As Calgary police and bylaw officers continue to navigate through the new challenge of enforcing Alberta’s new COVID-19 public health restrictions, the chief of police said the biggest problem is people who are “blatantly ignoring the laws.”
“The issue is not that they’re unaware and require more education, the issue is simply that they disagree,” chief Mark Neufeld said. “These people will be charged accordingly.”
Neufeld said three more people have been charged in relation to an anti-mask rally that drew hundreds of people to the downtown core over the weekend, in defiance of the provincial 10-person limit on outdoor social gatherings and the city’s face covering bylaw.
In addition to the three announced yesterday, that’s a total of six individuals all charged under the Public Health Act for violating a public health order, and given a bylaw ticket for not wearing a mask. One of the alleged organizers was also charged with holding an event without a permit.
CPS said since the enhanced measures were announced, it has issued 38 tickets — not including the six recently announced — and they involved a mix of violations relating to masking and social gatherings.
The City of Calgary said regarding transit numbers when it comes to mask enforcement, there have been three written warning tickets and five violation tickets issued. These are pertaining to city bylaw only, a Calgary spokesperson said.
Officials are already preparing for another rally this coming weekend, where it’s expected people won’t be wearing masks or limiting attendance.
Neufeld said the force acknowledges peoples’ right to gather and rally for their cause — adding that sometimes officers will attend certain protests to show their support — but with limits placed on gatherings of that kind, those rallies are not acceptable right now.
“I appreciate that there are those who would disagree that the limitations and restraints are reasonable, and who might want to debate. The place to do that debating is not in Olympic Plaza and it’s not on Stephen Avenue,” he said.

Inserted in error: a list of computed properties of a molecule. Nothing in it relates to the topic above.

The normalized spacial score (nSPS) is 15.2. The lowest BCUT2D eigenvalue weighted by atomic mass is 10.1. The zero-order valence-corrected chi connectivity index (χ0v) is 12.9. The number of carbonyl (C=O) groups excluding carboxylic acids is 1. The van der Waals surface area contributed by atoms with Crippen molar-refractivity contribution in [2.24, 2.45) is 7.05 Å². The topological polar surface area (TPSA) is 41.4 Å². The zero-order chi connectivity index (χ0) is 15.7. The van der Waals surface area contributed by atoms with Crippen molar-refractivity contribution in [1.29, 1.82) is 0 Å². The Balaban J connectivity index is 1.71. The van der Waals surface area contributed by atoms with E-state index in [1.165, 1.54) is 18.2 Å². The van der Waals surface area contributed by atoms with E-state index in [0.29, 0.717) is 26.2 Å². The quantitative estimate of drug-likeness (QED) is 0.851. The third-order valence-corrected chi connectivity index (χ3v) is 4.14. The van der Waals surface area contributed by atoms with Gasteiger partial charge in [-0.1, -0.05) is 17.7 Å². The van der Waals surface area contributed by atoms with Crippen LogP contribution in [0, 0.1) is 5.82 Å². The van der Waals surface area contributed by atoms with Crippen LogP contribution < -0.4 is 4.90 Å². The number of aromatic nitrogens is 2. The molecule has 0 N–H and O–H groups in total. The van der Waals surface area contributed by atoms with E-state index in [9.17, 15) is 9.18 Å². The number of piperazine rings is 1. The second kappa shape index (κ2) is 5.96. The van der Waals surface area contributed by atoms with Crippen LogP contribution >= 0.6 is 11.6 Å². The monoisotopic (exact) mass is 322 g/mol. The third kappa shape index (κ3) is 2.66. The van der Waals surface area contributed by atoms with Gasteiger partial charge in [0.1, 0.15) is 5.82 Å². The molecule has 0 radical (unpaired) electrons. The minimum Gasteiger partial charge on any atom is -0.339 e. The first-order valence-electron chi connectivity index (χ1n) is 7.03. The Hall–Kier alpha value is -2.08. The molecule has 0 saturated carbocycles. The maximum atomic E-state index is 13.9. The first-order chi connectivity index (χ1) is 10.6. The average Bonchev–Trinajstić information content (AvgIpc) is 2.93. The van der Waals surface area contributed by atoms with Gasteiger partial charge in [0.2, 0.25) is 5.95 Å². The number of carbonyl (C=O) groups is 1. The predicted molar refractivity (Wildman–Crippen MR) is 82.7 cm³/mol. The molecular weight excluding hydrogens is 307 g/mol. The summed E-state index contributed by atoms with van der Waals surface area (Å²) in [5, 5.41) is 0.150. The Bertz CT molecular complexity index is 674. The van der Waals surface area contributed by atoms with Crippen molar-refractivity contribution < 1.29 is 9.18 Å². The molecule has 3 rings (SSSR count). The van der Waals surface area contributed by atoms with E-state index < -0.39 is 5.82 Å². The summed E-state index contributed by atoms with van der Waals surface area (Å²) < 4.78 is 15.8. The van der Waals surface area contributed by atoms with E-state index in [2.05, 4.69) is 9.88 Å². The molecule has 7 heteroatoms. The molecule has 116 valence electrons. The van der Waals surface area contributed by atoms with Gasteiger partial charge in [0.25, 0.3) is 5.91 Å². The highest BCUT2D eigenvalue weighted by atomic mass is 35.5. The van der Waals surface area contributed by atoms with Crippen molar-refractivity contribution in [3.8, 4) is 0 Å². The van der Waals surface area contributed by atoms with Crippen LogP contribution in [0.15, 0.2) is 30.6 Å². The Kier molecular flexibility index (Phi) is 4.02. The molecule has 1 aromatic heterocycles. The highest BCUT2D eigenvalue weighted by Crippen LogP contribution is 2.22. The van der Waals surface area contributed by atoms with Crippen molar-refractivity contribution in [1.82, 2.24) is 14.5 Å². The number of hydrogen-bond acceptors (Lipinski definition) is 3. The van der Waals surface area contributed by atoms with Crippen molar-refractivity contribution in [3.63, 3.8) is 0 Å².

“The place, in fact, to do that is in the court room where judges will hear the evidence, hear the arguments and ultimately, make a decision.”
He stressed officers’ presence at events like the weekend rally shouldn’t be seen as condoning or encouraging law breakers.
Enforcement can be a ‘very difficult job’
Neufeld commended three police officers seen in a video posted to social media on Wednesday, who were filmed while delivering tickets to two people believed to have organized Sunday’s rally.
In the video, a man identifying himself as Artur Pawlowski is heard calling the three female officers “Nazis” and referring to them as “the Gestapo” as he refuses to accept the tickets.
“It was a heated and, at times, rather objectionable outburst directed at the officers who were simply doing their job by enforcing these very, very important orders,” Neifeld said.
“I want to I want to reiterate how proud I am of these officers and the professionalism that they demonstrated. We will continue with these sorts of constructive and respectful interactions with members of the community, even as we work with our city partners to pursue enforcement against those who choose to break the law.”
Neufeld said it can be a “very difficult job” for officers to hand tickets to people who hold ideologies that are in defiance of the laws currently in effect.
When asked if anyone attending a rally like the one held on the weekend would be considered to be “blatantly ignoring the laws,” Neufeld said that would be “fair to say.”
Neufeld said it’s impossible to turn a blind eye to that kind of activity, but said officers are “starting with the organizers and people responsible for convening these rallies.”
He said he hopes those actions will mean there won’t be a need to ticket people in attendance at unsanctioned rallies.